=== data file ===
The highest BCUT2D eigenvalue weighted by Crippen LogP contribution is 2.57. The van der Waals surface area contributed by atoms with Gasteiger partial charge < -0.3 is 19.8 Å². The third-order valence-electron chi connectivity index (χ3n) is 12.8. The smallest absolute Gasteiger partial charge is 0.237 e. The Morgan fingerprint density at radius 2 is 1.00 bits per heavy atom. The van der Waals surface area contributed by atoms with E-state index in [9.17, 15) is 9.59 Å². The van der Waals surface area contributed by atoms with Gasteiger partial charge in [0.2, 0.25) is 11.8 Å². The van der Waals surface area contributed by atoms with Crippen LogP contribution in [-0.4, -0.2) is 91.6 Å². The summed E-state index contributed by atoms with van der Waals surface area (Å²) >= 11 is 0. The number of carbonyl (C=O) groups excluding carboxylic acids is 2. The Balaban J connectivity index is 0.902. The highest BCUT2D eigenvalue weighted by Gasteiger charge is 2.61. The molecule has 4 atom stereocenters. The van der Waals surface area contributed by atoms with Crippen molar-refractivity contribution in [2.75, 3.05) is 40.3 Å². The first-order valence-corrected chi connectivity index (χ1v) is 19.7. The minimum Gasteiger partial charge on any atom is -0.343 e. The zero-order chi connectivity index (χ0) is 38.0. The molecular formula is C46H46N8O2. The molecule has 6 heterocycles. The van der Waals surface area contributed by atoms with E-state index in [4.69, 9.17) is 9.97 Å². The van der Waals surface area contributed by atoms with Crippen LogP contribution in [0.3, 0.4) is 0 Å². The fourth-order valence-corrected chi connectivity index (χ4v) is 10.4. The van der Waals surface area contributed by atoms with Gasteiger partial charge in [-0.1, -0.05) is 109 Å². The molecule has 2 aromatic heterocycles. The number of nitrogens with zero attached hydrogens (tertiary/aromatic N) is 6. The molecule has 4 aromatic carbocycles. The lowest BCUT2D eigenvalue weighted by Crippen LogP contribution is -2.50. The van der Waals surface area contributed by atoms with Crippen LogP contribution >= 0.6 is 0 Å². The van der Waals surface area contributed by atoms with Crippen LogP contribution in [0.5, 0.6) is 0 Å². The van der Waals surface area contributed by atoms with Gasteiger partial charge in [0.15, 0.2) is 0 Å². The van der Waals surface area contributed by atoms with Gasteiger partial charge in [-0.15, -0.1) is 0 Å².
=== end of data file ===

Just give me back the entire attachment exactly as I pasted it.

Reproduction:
The highest BCUT2D eigenvalue weighted by Crippen LogP contribution is 2.57. The van der Waals surface area contributed by atoms with Gasteiger partial charge < -0.3 is 19.8 Å². The third-order valence-electron chi connectivity index (χ3n) is 12.8. The smallest absolute Gasteiger partial charge is 0.237 e. The Morgan fingerprint density at radius 2 is 1.00 bits per heavy atom. The van der Waals surface area contributed by atoms with E-state index in [9.17, 15) is 9.59 Å². The van der Waals surface area contributed by atoms with Gasteiger partial charge in [0.2, 0.25) is 11.8 Å². The van der Waals surface area contributed by atoms with Crippen LogP contribution in [-0.4, -0.2) is 91.6 Å². The summed E-state index contributed by atoms with van der Waals surface area (Å²) >= 11 is 0. The number of carbonyl (C=O) groups excluding carboxylic acids is 2. The Balaban J connectivity index is 0.902. The highest BCUT2D eigenvalue weighted by Gasteiger charge is 2.61. The molecule has 4 atom stereocenters. The van der Waals surface area contributed by atoms with Crippen molar-refractivity contribution in [2.75, 3.05) is 40.3 Å². The first-order valence-corrected chi connectivity index (χ1v) is 19.7. The minimum Gasteiger partial charge on any atom is -0.343 e. The zero-order chi connectivity index (χ0) is 38.0. The molecular formula is C46H46N8O2. The molecule has 6 heterocycles. The van der Waals surface area contributed by atoms with E-state index in [4.69, 9.17) is 9.97 Å². The van der Waals surface area contributed by atoms with Crippen LogP contribution in [0.3, 0.4) is 0 Å². The fourth-order valence-corrected chi connectivity index (χ4v) is 10.4. The van der Waals surface area contributed by atoms with Gasteiger partial charge in [-0.1, -0.05) is 109 Å². The molecule has 2 aromatic heterocycles. The number of nitrogens with zero attached hydrogens (tertiary/aromatic N) is 6. The molecule has 4 aromatic carbocycles. The lowest BCUT2D eigenvalue weighted by Crippen LogP contribution is -2.50. The van der Waals surface area contributed by atoms with Crippen LogP contribution >= 0.6 is 0 Å². The van der Waals surface area contributed by atoms with Crippen LogP contribution in [0.5, 0.6) is 0 Å². The van der Waals surface area contributed by atoms with Gasteiger partial charge in [0.15, 0.2) is 0 Å². The van der Waals surface area contributed by atoms with Gasteiger partial charge in [-0.15, -0.1) is 0 Å².